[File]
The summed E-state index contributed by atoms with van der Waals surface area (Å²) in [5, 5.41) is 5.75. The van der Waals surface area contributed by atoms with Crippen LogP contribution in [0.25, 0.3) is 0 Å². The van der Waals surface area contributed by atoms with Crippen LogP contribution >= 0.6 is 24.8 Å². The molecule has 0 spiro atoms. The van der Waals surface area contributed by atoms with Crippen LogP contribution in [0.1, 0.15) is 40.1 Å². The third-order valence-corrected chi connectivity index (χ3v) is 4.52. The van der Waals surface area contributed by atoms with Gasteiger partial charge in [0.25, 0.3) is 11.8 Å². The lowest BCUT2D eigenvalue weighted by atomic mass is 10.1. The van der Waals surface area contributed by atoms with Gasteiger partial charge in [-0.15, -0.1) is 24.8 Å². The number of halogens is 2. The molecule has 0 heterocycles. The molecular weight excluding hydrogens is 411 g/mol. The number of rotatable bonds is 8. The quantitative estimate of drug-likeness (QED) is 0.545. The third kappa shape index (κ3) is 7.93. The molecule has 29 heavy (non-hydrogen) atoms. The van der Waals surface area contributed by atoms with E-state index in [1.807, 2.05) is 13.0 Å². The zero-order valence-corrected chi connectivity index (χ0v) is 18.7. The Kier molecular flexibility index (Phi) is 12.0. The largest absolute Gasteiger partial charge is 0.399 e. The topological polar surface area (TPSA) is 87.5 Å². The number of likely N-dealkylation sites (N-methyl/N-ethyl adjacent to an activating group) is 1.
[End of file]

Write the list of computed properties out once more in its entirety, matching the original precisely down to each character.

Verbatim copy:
The summed E-state index contributed by atoms with van der Waals surface area (Å²) in [5, 5.41) is 5.75. The van der Waals surface area contributed by atoms with Crippen LogP contribution in [0.25, 0.3) is 0 Å². The van der Waals surface area contributed by atoms with Crippen LogP contribution >= 0.6 is 24.8 Å². The molecule has 0 spiro atoms. The van der Waals surface area contributed by atoms with Crippen LogP contribution in [0.1, 0.15) is 40.1 Å². The third-order valence-corrected chi connectivity index (χ3v) is 4.52. The van der Waals surface area contributed by atoms with Gasteiger partial charge in [0.25, 0.3) is 11.8 Å². The lowest BCUT2D eigenvalue weighted by atomic mass is 10.1. The van der Waals surface area contributed by atoms with Gasteiger partial charge in [-0.15, -0.1) is 24.8 Å². The number of halogens is 2. The molecule has 0 heterocycles. The molecular weight excluding hydrogens is 411 g/mol. The number of rotatable bonds is 8. The quantitative estimate of drug-likeness (QED) is 0.545. The third kappa shape index (κ3) is 7.93. The molecule has 29 heavy (non-hydrogen) atoms. The van der Waals surface area contributed by atoms with E-state index in [1.807, 2.05) is 13.0 Å². The zero-order valence-corrected chi connectivity index (χ0v) is 18.7. The Kier molecular flexibility index (Phi) is 12.0. The largest absolute Gasteiger partial charge is 0.399 e. The topological polar surface area (TPSA) is 87.5 Å². The number of likely N-dealkylation sites (N-methyl/N-ethyl adjacent to an activating group) is 1.